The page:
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Aladdin By Chipperfield Theatre Group

2nd of April 2008

With Biggins taking a well earned break from panto this year, it seemed the precedent of “out with the old and in with the new” had spread to Chipperfield Theatre Groups production of Aladdin, as some of the younger cast members got their chance to shine in lead roles.
Though traditionally a part given to a female, James East sensitively portrayed Aladdin and the chemistry between he and the wonderfully cheeky Jack Marchant as brother Wishee, immediately warmed the hearts of the audience. This relationship was mirrored by the female leads. Newcomer Rachael Guy was fittingly sugary as the princess, dove-tailing nicely with Amba-May Bottrils more subdued portrayal of her lady in waiting. The inevitable interchange between the sexes which provided the love interest was well acted and believable.
Of course, some experienced hands were on duty for back up. Bill Calcutt continued the tradition of brilliant Chipperfield dames with his endearingly bumptious performance as Widow Twanky. And Sarah-Jayne Bottrill once more showcased her considerable talents as the Spirit of the Ring. It was a fun, well paced and colourful production with perhaps, given the limitations of the some of the casts singing abilities, one song too many. The script was a bit Two Ronnies meets Jim Davidson and in the main worked better than you might think. There was clever wordplay, quips and puns aplenty. That said, whilst the scripts risqué tinge was welcome, there were one or two uncomfortable moments. The comedy well of amusing Chinese surnames was drained dry and one dreadful and offensive joke about “chinks in the curtains” was worthy of a Prince Philip tour of east Asia.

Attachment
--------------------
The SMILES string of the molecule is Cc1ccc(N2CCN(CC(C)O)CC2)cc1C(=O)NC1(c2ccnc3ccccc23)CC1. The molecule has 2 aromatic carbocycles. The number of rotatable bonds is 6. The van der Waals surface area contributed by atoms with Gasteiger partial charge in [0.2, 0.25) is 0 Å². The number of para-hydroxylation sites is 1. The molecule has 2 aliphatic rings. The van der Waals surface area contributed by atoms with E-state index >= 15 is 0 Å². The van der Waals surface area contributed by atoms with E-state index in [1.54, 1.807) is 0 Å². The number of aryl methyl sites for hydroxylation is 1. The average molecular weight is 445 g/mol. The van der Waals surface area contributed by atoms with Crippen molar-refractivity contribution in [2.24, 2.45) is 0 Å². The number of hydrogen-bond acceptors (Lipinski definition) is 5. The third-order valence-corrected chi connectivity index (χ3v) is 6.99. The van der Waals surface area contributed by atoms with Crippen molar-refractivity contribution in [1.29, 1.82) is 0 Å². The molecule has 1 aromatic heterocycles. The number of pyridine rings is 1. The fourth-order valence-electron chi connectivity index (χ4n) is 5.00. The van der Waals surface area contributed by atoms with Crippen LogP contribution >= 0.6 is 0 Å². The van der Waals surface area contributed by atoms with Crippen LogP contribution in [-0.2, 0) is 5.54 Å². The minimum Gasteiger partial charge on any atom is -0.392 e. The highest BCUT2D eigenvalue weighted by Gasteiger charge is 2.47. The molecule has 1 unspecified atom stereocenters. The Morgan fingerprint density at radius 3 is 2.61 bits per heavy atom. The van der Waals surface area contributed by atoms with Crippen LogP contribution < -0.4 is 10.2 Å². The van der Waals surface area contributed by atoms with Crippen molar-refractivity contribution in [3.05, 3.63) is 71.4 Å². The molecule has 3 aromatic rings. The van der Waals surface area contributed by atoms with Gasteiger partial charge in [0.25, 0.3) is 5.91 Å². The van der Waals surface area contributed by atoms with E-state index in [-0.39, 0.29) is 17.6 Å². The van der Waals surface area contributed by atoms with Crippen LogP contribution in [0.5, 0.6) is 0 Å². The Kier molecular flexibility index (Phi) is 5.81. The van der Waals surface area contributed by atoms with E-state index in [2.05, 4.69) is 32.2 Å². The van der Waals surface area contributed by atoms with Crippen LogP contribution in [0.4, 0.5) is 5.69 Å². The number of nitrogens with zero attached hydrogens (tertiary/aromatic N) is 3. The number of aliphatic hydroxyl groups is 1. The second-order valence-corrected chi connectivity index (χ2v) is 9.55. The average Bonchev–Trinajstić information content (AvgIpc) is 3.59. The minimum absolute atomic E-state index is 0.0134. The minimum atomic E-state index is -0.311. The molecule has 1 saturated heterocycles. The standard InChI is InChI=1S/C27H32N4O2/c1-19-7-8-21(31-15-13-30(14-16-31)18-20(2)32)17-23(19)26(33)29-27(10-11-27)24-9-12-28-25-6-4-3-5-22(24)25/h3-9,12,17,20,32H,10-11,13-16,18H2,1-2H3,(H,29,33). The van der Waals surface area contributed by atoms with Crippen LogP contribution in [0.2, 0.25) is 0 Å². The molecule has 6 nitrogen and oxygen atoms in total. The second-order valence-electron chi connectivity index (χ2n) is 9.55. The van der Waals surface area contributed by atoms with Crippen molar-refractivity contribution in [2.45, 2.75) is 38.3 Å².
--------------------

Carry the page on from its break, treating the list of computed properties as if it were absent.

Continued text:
But that sour point didnt detract from a hugely enjoyable evening of mirth and merriment for which all involved must take their plaudits. Interestingly, the programme notes informed us that Aladdin was the first production ever put on by the group fifteen years ago when Jack Merchant and James East were mere pups in the childrens chorus. Hopefully, the Genie Of The Lamp will grant my wish – that the Chipperfield Theatre Groups production line keeps churning out talent of their calibre for the next fifteen years as well.
Jason Cox

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